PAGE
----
NEW ORLEANSTo paraphrase Madison Avenue, this is not your
fathers thermal imaging, said Yuri R. Parisky, MD,
associate professor of radiology, University of Southern California
Norris Cancer Center and Hospital. He was referring to a new form of
computer-enhanced thermal breast imaging that he and his colleagues
at USC are studying, along with investigators at the TRW Center for
Medical Image Analysis, Ogden, Utah, and Howard University,
The new techniquedigital thermal imaging and analysis (see illustration
)is being used as an adjunct to mammography to distinguish
benign from malignant lesions.
While physical examination and mammography are the primary methods
for detecting breast cancer, they lead to a high rate of benign
biopsies, Dr. Parisky said. More than 1.2 million breast biopsies
were performed in the United States in 1997 at a cost of several
billion dollars; about 800,000 of the lesions were benign.
Thermography was abandoned as a breast cancer screening tool in the
1970s when the Breast Cancer Detection Demonstration Project
established that the technique was neither reproducible nor
quantifiable, Dr. Parisky said. Since that time, several new
technologies have been developed as adjuncts to mammography,
including ultrasound, contrast-enhanced MR imaging,
scintimammography, and, most recently, an electrical impedance device.
But technical advances since the 1970s have given thermal imaging a
new life. Dr. Parisky said that digital thermography making use of a
newly developed algorithm could prove to be a simpler and less costly
complementary technique to mammography than some of the other recent
Digital thermal imaging quantifies the thermal emission of the breast
tissue as infrared energy that can be statistically analyzed on a
pixel-by-pixel basis by high-speed UNIX work stations. The scan takes
about 3.5 minutes for each breast and consists of about 103 frames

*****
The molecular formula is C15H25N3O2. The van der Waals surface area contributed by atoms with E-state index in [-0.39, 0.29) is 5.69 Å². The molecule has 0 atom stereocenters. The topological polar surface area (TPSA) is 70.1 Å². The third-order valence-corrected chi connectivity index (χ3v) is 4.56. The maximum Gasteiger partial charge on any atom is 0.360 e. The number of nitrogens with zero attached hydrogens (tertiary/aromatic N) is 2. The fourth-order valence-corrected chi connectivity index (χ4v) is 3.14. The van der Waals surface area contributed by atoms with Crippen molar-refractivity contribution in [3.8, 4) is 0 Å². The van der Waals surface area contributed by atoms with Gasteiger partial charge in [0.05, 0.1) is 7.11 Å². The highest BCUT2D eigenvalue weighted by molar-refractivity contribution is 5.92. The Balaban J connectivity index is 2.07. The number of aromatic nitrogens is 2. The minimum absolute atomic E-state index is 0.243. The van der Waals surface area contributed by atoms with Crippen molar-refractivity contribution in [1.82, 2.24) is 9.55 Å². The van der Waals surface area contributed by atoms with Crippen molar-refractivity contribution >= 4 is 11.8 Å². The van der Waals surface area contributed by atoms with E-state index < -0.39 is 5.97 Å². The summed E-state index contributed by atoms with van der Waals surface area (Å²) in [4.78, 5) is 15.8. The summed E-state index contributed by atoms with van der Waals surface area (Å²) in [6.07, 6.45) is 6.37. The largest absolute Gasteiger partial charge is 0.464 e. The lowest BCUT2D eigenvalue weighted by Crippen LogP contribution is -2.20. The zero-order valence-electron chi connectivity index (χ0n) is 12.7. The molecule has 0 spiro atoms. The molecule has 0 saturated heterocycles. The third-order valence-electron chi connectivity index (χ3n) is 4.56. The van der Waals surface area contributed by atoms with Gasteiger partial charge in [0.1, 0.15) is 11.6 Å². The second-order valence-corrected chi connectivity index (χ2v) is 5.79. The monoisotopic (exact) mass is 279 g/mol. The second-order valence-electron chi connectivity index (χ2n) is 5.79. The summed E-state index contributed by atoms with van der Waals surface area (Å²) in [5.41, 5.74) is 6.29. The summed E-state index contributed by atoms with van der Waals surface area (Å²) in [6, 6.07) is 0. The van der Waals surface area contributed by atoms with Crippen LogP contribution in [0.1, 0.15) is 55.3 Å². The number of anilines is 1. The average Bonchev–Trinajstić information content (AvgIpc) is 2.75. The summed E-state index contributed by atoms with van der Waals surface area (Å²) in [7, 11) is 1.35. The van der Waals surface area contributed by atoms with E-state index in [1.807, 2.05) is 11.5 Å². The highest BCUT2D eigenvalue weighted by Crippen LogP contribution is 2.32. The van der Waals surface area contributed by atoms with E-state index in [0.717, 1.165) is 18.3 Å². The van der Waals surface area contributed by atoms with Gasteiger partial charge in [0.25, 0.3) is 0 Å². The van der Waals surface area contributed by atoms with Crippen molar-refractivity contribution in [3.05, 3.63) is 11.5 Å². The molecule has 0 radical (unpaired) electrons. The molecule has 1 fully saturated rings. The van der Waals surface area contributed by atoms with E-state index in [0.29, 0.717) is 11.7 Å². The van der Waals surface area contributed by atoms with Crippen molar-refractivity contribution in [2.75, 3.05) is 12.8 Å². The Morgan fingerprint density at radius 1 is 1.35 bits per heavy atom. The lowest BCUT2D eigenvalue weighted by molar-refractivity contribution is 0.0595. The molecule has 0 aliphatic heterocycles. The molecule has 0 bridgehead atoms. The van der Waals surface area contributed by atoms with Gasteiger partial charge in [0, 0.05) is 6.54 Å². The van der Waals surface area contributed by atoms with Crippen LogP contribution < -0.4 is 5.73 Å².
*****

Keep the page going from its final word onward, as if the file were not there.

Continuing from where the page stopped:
with a 2-second delay between frames; a thermal cooling challenge is
The minute variations in temperature recorded by thermal imaging are
related to vascular flow and can show abnormal vascular patterns
associated with malignancy, Dr. Parisky explained. Breast
cancer changes the way blood vessels react to normal stimulus,
he said. First we look at the breast in a static mode under
normal temperature; then we give a thermal challenge to see if there
are suspicious areas that react differently, ie, that cool
differently than normal breast tissue.
The statistical algorithm for use with digital thermal imaging was
developed from studies of 125 lesions in a group of 117 women who had
been referred for breast biopsy as a result of clinical examination
or mammography, Dr. Parisky said. Based on mammography or clinical
history, quadrant-sized regions of interest were defined.
Using computer-enhanced thermal breast imaging, temperature,
temperature differences, and cooling rate were determined, and the
magnitude of such features and their distribution among the data set
Each lesion was then re-evaluated for distinguishing thermographic
features, leaving data for that particular lesion out of the
algorithm pool, a method called the leave-one-out or jackknife technique.
Malignancies were found in 23% of the lesions11 in situ cancers
and 18 invasive cancers. Receiver Operating Characteristic (ROC)
curves were then generated based on the features of the model. ROC
analysis allowed identification of the thermal imaging features with
the greatest diagnostic potential.
The true-positive rate for digital thermography using the algorithm
developed from the curves was 96%, the false-positive rate was 62%,
and the true-negative rate was 38%. Thus, Dr. Parisky
said, computer-assisted thermal imaging can aid in selecting
out women with benign lesions, with a very high (69%) capture rate
for those with malignancies. He said that this initial study
has been extended in a multicenter trial that has already enrolled
1,500 to 2,000 women.
This technology and algorithm may reduce the number of
unnecessary biopsies, without sacrificing accurate diagnosis of
malignancy, Dr. Parisky said. It has already stimulated
further work to determine the nature of the thermal emissions,
whether they are due to angiogenesis, metabolic activity, or an
inflammatory reaction in the breast.